Is China ready for a post-Mugabe Zimbabwe

On August 3, 2016, China pledged $46 million toward the construction of a new Zimbabwean parliament.

By Samuel Ramani

Mugabe and Xi-Jinping

According to Zimbabwean state media outlets, China’s parliament construction pledge was a “gift” to Zimbabwe, as Chinese officials believed that Zimbabwe’s current parliament was too small for its lawmakers to work in effectively.

China’s decision to fund Zimbabwe’s parliament construction follows a string of large business contracts signed between Beijing and Harare.

In recent weeks, China has opened its markets to Zimbabwean farm products, expanded its investments in Zimbabwe’s housing and agriculture sectors, and lent Zimbabwe money to upgrade its medical equipment in inner-city hospitals.

Despite these investment pledges, China has surprised many analysts by not helping President Robert Mugabe repress Zimbabwe’s largest protests in modern times and by not providing Zimbabwe with the loans it needs to avoid insolvency.

China’s unwillingness to help Mugabe retain power is symptomatic of deeper strains in the China-Zimbabwe relationship.

Mugabe’s crackdowns on foreign ownership of Zimbabwean companies have alarmed Chinese investors. Beijing also wants to ameliorate anti-Chinese sentiments in Zimbabwe to ensure that its alliance with Harare will remain intact even if Mugabe’s ZANU-PF party falls from power.

In 2008, Mugabe passed an indigenisation law requiring Zimbabwean nationals to have a majority ownership stake in all Zimbabwean companies possessing over $500 000 in assets.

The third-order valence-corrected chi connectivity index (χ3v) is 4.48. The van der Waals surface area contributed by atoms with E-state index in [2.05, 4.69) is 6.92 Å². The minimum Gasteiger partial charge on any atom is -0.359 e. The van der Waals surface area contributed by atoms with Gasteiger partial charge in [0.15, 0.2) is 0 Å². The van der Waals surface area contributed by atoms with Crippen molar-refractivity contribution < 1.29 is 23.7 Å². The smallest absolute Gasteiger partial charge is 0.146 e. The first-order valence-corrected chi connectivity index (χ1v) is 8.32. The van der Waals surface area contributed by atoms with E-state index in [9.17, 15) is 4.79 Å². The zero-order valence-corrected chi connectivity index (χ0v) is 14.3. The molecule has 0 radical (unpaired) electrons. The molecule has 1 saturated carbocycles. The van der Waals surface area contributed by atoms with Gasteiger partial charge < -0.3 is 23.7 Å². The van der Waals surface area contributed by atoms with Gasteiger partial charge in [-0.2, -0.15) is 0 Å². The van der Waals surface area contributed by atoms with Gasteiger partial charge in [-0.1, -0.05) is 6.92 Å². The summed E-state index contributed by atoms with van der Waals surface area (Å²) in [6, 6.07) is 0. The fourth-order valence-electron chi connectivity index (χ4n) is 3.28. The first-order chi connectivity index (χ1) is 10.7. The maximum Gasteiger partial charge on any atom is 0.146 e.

However, the ZANU-PF government has frequently exempted Chinese companies from its indigenization policy. These exemptions have given China unparalleled access to Zimbabwe’s mineral resources and have entrenched Zimbabwe further into China’s economic sphere.

Zimbabwe’s new indigenization legislation, which took effect on April 1, could cause Chinese companies to be stripped of many of their past exemptions. Zimbabwe’s new business regulations require all foreign companies to submit tangible indigenization plans to the ZANU-PF government for evaluation.

Should foreign companies be non-compliant, the Zimbabwean government has the right to close down their businesses by force. According to Yun Sun, a non-resident fellow at the Brookings Institution, the ZANU-PF’s indigenization policy could jeopardize China’s investments in the Zimbabwean mining sector and bankrupt small businesses owned by Chinese expatriates in Harare.

Mugabe’s decision to nationalize Zimbabwe’s diamond industry has caused particular alarm in Beijing. Under Zimbabwe’s new rules, Chinese mining companies are forced to operate under the umbrella of the Zimbabwe Consolidated Diamond Company (ZCDC).